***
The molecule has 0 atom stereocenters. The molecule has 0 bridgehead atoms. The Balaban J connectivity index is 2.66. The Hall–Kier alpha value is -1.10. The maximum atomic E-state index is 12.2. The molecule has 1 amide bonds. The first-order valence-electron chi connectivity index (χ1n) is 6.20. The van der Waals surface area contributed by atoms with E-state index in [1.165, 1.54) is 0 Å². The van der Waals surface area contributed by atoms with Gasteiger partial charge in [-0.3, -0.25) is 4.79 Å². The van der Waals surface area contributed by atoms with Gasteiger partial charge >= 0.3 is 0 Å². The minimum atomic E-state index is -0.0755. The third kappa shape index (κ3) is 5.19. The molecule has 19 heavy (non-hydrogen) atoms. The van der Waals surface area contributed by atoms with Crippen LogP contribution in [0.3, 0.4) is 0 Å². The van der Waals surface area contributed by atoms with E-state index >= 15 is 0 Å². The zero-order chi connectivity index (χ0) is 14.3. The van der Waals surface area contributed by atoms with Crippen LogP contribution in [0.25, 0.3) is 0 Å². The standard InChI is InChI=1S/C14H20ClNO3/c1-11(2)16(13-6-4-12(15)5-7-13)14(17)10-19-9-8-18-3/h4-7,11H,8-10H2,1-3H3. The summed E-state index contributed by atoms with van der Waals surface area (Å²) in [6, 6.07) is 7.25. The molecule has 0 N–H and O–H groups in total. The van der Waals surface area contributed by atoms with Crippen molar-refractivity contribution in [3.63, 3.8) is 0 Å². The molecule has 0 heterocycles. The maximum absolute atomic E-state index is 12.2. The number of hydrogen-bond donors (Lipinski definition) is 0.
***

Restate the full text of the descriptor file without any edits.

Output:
The molecule has 0 atom stereocenters. The molecule has 0 bridgehead atoms. The Balaban J connectivity index is 2.66. The Hall–Kier alpha value is -1.10. The maximum atomic E-state index is 12.2. The molecule has 1 amide bonds. The first-order valence-electron chi connectivity index (χ1n) is 6.20. The van der Waals surface area contributed by atoms with E-state index in [1.165, 1.54) is 0 Å². The van der Waals surface area contributed by atoms with Gasteiger partial charge in [-0.3, -0.25) is 4.79 Å². The van der Waals surface area contributed by atoms with Gasteiger partial charge >= 0.3 is 0 Å². The minimum atomic E-state index is -0.0755. The third kappa shape index (κ3) is 5.19. The molecule has 19 heavy (non-hydrogen) atoms. The van der Waals surface area contributed by atoms with Crippen LogP contribution in [0.3, 0.4) is 0 Å². The van der Waals surface area contributed by atoms with E-state index >= 15 is 0 Å². The zero-order chi connectivity index (χ0) is 14.3. The van der Waals surface area contributed by atoms with Crippen LogP contribution in [0.25, 0.3) is 0 Å². The standard InChI is InChI=1S/C14H20ClNO3/c1-11(2)16(13-6-4-12(15)5-7-13)14(17)10-19-9-8-18-3/h4-7,11H,8-10H2,1-3H3. The summed E-state index contributed by atoms with van der Waals surface area (Å²) in [6, 6.07) is 7.25. The molecule has 0 N–H and O–H groups in total. The van der Waals surface area contributed by atoms with Crippen molar-refractivity contribution in [3.63, 3.8) is 0 Å². The molecule has 0 heterocycles. The maximum absolute atomic E-state index is 12.2. The number of hydrogen-bond donors (Lipinski definition) is 0.